Nigeria’s Senate President, Ahmad Lawan has dismissed claims that he collected a $10m bribe from oil companies to expedite the passage of the Petroleum Industry Bill.
A clause in the bill that is currently on the floor of the House allows for only 3% of upstream oil companies’ operating income to host communities. An online news source, had on Friday in the week gone by stated that the Senate Leadership took receipt of $10m cash to ensure the bill was passed with the questionable clause intact.
But after a visit to President Muhammadu Buhari on Monday, Lawan told State House correspondents that there is no such thing.
According to him, “And that we have established ourselves as an administration, people who say anything or everything about the President about the administration about members of National Assembly, they call us names.
“And this is part of the intangible dividends of democracy. But we are determined to ensure that the space is wide open for everybody to say whatever he wants to say.
“But I will advise that don’t say things that are bad because people are inhabited. And recently somebody said $10 million was given to the speaker and the senate president to give to members of the National Assembly to pass 3% what do you call it? 3%. House communications house was developed developing fun, that is funny, but also very serious.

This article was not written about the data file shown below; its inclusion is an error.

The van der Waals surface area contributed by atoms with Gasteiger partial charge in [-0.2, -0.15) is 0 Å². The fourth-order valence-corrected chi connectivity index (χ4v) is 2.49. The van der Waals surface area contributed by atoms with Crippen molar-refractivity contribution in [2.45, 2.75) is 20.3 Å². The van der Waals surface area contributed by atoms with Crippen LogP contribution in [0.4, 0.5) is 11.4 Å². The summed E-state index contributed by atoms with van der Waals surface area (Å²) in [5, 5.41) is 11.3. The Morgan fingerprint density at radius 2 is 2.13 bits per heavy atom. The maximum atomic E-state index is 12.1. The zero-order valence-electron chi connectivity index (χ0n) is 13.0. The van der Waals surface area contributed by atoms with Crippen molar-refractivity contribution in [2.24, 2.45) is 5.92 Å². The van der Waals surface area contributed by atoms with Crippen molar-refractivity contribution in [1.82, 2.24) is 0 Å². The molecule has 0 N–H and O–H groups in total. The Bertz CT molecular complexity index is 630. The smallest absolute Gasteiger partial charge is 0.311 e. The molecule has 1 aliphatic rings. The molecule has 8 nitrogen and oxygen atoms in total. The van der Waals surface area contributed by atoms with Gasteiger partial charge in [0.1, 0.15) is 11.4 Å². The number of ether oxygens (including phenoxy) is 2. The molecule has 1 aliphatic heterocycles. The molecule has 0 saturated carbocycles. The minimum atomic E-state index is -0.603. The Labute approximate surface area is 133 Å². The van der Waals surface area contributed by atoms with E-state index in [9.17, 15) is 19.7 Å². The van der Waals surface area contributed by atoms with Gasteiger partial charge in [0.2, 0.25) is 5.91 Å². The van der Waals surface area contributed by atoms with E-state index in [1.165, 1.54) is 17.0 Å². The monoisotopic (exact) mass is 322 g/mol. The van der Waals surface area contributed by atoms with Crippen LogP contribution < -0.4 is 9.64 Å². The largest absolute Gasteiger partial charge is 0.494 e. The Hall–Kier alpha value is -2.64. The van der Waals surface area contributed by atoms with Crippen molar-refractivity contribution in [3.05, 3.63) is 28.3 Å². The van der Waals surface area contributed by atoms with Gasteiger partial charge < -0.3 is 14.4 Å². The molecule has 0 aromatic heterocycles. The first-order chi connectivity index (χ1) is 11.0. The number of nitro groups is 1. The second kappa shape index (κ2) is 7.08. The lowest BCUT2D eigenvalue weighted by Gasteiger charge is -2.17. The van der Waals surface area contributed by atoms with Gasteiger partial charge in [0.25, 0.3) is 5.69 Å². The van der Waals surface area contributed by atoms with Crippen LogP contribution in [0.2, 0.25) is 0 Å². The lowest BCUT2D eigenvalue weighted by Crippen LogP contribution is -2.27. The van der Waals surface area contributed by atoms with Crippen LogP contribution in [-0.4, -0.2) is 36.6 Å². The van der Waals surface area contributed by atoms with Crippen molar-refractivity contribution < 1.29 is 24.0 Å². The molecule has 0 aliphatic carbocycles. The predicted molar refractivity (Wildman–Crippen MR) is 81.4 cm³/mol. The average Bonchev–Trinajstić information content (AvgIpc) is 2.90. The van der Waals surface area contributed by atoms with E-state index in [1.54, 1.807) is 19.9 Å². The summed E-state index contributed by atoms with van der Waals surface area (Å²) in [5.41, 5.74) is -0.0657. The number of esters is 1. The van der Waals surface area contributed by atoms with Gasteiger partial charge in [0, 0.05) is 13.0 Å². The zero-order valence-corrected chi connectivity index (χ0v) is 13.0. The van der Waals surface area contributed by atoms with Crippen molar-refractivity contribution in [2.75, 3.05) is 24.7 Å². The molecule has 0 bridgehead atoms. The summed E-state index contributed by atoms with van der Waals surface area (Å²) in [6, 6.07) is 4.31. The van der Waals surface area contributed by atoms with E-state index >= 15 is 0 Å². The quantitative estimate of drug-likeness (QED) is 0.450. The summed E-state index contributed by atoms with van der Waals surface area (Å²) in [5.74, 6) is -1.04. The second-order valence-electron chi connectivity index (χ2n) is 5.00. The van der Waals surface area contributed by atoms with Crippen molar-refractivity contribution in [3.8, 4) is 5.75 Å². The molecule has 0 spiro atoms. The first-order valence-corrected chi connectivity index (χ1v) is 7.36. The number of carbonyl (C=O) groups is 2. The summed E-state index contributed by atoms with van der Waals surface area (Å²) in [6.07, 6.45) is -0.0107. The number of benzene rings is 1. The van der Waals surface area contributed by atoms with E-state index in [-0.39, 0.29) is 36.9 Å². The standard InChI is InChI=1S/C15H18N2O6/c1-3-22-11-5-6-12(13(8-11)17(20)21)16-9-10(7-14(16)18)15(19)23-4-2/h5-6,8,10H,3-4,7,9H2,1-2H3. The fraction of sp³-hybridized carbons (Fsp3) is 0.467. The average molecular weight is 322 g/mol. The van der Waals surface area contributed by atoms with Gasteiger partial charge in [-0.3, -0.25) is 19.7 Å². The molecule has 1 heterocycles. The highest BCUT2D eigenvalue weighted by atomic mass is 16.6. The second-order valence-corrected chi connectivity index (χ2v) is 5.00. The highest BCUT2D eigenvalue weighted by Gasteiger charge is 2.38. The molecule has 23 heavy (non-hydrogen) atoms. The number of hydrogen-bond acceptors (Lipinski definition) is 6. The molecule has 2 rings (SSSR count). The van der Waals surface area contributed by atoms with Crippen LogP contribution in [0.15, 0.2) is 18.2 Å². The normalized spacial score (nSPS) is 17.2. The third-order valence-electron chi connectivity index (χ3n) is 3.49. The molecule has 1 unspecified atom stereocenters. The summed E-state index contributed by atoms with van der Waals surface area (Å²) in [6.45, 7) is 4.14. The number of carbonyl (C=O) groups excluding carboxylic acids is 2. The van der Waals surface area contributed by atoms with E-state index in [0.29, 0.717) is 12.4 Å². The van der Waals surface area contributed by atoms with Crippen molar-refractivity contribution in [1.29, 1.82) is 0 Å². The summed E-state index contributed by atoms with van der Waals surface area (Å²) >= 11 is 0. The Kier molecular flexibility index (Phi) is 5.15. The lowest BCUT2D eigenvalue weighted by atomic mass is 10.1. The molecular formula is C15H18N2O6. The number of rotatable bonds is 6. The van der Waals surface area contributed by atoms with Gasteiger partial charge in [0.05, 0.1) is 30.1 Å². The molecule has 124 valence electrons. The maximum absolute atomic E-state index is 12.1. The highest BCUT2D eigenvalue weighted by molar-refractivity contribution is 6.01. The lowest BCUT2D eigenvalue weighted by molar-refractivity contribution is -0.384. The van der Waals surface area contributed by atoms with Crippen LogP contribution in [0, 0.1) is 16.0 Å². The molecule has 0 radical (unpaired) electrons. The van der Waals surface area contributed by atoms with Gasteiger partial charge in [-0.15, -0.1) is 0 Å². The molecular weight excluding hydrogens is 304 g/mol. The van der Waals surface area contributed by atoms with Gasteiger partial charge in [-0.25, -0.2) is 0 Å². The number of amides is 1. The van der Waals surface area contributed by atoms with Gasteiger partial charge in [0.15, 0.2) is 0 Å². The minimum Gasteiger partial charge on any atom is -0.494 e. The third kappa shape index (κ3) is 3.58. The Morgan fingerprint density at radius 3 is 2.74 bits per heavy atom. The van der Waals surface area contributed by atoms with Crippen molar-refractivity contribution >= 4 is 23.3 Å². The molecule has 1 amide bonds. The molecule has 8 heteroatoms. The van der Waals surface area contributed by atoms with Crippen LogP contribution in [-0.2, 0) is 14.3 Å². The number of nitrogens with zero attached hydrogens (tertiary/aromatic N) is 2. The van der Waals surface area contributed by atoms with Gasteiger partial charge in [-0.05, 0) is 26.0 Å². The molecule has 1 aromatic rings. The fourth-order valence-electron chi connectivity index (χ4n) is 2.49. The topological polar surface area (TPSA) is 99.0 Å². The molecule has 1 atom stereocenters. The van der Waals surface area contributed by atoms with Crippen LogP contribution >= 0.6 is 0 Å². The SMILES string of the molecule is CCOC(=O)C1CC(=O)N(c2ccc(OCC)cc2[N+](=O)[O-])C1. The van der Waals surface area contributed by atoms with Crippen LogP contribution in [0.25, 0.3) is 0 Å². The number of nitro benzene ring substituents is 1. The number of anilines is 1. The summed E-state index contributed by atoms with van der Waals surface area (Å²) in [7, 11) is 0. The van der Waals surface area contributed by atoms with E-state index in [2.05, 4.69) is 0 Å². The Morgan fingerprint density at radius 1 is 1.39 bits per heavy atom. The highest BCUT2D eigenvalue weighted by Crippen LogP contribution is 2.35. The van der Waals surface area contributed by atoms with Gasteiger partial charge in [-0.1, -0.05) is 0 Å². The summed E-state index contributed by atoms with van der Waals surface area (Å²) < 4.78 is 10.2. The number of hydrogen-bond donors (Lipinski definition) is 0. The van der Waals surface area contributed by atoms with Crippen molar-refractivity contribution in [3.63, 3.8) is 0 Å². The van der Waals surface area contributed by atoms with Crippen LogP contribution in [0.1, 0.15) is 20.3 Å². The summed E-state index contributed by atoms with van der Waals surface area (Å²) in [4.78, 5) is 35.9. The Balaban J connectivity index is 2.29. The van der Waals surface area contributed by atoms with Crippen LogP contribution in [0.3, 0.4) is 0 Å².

“I want to take this opportunity to take exceptions to those kinds of unwarranted unprovable false and fake information being fed to the Nigerian public.
“And the danger people will face with this is you cause unnecessary damage to the reputation of people, I had an occasion to take someone to court because of this kind of empty vessel about three months ago. But Nigerians are better judges and lawyers.
“So the freedom of expression is there, probably more than anywhere in the world. But I want to question that Nigerians should always think about their leaders and their administration and their governments. And if they have issues, they think very strongly about, let them speak the truth.
And we are prepared to tell corrections that we feel should be able to make us do better.”
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